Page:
Databricks doubles down in India with staff hires, new R&D hub

The company, which has a global workforce of 5,000 people, will increase its staff count in India by 50%, a top executive said.

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Data lakehouse provider Databricks is doubling down its investments in India and plans to increase its headcount in India by at least 50% while opening a new research and development (R&D) hub in Bengaluru, a senior company official said.

“We are investing big time in India as it is one of the key markets for the company and therefore we plan to grow our 250-strong workforce in India by at least 50% in 2023,” said Anil Bhasin, vice president of India and South Asia at Databricks.

Currently, the Databricks’ India division, which started operations in 2019, mirrors the global organization in skills and the staff is distributed among divisions such as sales, solutions architecture, delivery, channel focus, customer support, and marketing.

“The increase in headcount will see Databricks India expanding its local team of technical specialists, sales and support engineers, and go-to-market resources to support our customers’ success,” Bhasin said.

Databricks’ strategy to hire more staff in India could be attributed to the country seeing a strong increase in business and engineering activities by global technology firms because of the combination of local market opportunities on the demand side and the availability of technology talent at scale and competitive salaries on the supply side, according to Pareekh Jain, the lead analyst at Pareekh Consulting.

“On the demand side, as India is moving towards a $5 trillion economy, a huge amount of data is generated daily in the public and private sectors. This data must be combined from different sources, organized, and cleaned before making it available for analytics. These are target markets for Databricks and these markets are seeing acceleration due to generative AI,” Jain said.

New R&D center in Bengaluru to support product innovation

In addition to increasing its staff count in India, the company is planning to unveil a new R&D hub in Bengaluru, which will serve as the first such hub in the Asia Pacific and Japan region, the company said, adding that it has five other such hubs in San Francisco, Mountain View, Seattle, Amsterdam, and Berlin.

The R&D hub in Bengaluru will look into product engineering and product innovation, supporting the company’s global offerings, Bhasin said, adding that the 50% increase in the workforce did not include any roles for the R&D hub.

The company is expected to announce more details about hiring for the R&D hub later.

Databricks’ strategy to open an R&D center in India mimics strategies of other global technology firms, according to Jain.

“We have seen that India often becomes the second largest R&D center location for many tech companies, second only to headquarter countries. This is for talent availability at scale and competitive salaries,” Jain said.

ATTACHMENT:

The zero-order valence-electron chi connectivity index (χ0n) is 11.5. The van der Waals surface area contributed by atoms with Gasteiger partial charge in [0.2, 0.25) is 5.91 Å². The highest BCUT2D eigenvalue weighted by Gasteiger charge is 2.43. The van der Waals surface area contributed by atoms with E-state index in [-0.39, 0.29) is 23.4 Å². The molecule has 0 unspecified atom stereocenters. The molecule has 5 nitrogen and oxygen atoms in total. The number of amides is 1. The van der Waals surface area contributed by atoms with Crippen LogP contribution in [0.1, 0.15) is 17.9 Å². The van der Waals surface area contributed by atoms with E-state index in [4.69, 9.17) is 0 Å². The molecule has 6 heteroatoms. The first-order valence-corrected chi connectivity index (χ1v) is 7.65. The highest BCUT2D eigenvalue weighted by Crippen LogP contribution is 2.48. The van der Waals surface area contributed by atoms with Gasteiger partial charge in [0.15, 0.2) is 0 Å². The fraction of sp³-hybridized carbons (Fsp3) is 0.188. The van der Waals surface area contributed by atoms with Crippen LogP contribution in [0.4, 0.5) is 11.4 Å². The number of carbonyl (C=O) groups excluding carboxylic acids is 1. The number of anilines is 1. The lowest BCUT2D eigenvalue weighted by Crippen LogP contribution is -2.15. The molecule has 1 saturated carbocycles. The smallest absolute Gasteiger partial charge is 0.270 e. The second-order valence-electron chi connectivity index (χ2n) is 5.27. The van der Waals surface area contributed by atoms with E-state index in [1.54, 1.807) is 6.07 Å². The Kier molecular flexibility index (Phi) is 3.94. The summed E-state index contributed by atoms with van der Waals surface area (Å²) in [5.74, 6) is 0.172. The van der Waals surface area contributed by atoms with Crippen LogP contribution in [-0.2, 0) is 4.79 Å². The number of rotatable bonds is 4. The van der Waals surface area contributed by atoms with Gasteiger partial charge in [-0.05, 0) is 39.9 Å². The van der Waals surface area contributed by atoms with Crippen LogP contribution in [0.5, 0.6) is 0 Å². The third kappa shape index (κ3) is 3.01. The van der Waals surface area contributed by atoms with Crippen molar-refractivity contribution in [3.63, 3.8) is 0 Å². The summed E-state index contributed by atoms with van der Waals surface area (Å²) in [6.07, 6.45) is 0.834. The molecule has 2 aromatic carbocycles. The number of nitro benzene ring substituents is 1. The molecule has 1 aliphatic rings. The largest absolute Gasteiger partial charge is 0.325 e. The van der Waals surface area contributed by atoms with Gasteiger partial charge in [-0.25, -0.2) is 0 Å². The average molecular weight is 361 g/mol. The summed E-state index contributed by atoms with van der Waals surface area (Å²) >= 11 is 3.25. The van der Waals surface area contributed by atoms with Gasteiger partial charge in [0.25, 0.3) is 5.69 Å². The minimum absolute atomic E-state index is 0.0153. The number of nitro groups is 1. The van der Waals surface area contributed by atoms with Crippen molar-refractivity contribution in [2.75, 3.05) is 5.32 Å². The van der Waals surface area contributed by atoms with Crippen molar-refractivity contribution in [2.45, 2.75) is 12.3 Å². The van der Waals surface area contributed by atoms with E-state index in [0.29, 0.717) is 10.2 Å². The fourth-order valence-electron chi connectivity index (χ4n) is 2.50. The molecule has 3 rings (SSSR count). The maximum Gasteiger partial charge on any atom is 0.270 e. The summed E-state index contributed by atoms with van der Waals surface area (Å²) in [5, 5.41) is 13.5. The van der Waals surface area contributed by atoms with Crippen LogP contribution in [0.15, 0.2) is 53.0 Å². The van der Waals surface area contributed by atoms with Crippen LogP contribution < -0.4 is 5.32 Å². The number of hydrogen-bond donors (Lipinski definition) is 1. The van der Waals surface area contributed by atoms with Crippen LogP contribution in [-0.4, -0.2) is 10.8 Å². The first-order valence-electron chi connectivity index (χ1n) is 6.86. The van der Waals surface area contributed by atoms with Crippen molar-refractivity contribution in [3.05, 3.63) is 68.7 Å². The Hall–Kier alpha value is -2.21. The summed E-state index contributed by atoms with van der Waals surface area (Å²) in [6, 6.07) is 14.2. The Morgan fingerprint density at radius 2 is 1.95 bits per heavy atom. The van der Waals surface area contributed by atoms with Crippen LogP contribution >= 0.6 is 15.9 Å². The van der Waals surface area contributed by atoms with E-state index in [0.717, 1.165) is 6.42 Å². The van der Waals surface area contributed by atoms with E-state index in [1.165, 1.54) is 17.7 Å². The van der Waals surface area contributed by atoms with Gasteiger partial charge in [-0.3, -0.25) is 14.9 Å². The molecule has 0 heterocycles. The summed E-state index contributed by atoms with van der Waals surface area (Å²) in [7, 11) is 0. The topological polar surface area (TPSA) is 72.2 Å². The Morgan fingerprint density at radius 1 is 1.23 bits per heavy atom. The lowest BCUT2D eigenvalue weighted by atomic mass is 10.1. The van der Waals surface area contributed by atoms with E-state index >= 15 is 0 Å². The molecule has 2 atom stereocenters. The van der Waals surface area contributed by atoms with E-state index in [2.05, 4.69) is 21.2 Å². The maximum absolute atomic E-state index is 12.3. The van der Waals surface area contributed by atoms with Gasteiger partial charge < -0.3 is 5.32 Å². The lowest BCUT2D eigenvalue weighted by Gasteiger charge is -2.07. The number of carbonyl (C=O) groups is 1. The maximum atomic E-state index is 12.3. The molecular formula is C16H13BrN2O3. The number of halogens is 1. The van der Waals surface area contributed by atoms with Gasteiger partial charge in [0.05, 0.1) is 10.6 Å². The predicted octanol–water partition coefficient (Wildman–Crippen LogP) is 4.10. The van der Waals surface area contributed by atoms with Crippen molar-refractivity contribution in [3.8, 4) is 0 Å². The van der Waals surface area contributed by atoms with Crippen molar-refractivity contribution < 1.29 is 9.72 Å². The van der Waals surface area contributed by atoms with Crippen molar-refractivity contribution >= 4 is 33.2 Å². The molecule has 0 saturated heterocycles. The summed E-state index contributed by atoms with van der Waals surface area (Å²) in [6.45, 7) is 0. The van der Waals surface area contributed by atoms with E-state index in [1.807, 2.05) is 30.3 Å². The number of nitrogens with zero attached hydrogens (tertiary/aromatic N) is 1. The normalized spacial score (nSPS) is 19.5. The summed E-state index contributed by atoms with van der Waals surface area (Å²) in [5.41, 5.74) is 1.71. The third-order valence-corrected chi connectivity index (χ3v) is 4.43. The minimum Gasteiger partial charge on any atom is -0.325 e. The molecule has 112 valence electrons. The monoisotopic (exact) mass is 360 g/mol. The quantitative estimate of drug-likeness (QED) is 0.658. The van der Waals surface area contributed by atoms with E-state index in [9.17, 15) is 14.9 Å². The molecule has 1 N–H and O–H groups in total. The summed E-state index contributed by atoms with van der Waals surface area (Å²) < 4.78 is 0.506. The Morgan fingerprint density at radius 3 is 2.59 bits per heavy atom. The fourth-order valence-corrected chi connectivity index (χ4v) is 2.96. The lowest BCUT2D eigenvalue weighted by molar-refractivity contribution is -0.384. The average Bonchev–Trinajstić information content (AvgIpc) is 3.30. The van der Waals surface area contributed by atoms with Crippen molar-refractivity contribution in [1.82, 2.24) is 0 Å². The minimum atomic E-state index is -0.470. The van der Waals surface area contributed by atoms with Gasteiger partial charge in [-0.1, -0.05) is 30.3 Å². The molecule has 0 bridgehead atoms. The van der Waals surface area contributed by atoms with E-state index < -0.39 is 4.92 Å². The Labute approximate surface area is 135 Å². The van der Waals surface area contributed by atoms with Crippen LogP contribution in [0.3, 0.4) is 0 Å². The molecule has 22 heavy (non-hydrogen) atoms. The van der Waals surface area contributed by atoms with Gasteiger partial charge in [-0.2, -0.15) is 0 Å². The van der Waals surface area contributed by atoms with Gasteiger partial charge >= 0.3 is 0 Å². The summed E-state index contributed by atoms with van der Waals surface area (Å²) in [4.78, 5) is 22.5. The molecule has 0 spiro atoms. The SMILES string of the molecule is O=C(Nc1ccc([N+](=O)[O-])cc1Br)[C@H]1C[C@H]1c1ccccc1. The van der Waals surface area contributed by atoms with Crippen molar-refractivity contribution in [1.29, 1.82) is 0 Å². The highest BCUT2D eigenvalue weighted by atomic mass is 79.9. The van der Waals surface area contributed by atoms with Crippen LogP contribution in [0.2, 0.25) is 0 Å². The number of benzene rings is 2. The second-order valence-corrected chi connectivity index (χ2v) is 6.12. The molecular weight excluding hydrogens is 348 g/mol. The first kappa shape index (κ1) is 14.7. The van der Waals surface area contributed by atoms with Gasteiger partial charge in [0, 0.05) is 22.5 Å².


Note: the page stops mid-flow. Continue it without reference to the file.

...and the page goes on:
The company’s decision to hire new staffers comes when technology and other companies have laid off employees due to waning sales or a weak economic outlook.

The latest job cuts include Cognizant, IBM spin-off Kyndryl, Red Hat, Amazon, Meta, Google, and Accenture.

Databricks, too, earlier in the year, eliminated a few positions in the US.

The proliferation of AI, accelerated by the advancement of generative AI, has also stoked fears of continued layoffs in the industry. IBM CEO Arvind Krishna recently said his company could reduce around 7,800 jobs, mostly back-office roles, with AI in the next five years.  

High interest in Databricks offerings from Indian enterprises

Another reason for Databricks’ investment in India is the interest in its offerings in the country from various sectors such as financial services, retail, e-commerce, healthcare, insurance, and utilities among others, Bhasin said, without giving details about India’s contribution to Databricks’ global revenue.

However, the top executive pointed out that though Databricks started offering its products and services only three years ago, relatively the interest in its offerings was “high”. 

The company’s customers in India include InMobi, Swiggy, Dream11, Air India, MakeMyTrip, Meesho, Narayana Health, Myntra, CRED, and Parle.

Databricks, according to Bhasin, has more than 100 partners in India and has tripled its partnership ecosystem since last year. The company’s key partners include EY, Deloitte, Accenture, Fragmadata, LTI, Tech Mahindra, Infosys, TCS, and Wipro.

On Wednesday, Databricks said it was in the process of acquiring AI-centric data governance platform provider Okera for an undisclosed sum.

The acquisition is expected to boost Databricks’ data governance capabilities while training and managing large language models (LLMs), such as the recently released Dolly 2.0.

The company said it has been experiencing nearly 90% year-on-year growth in the Asia Pacific region.

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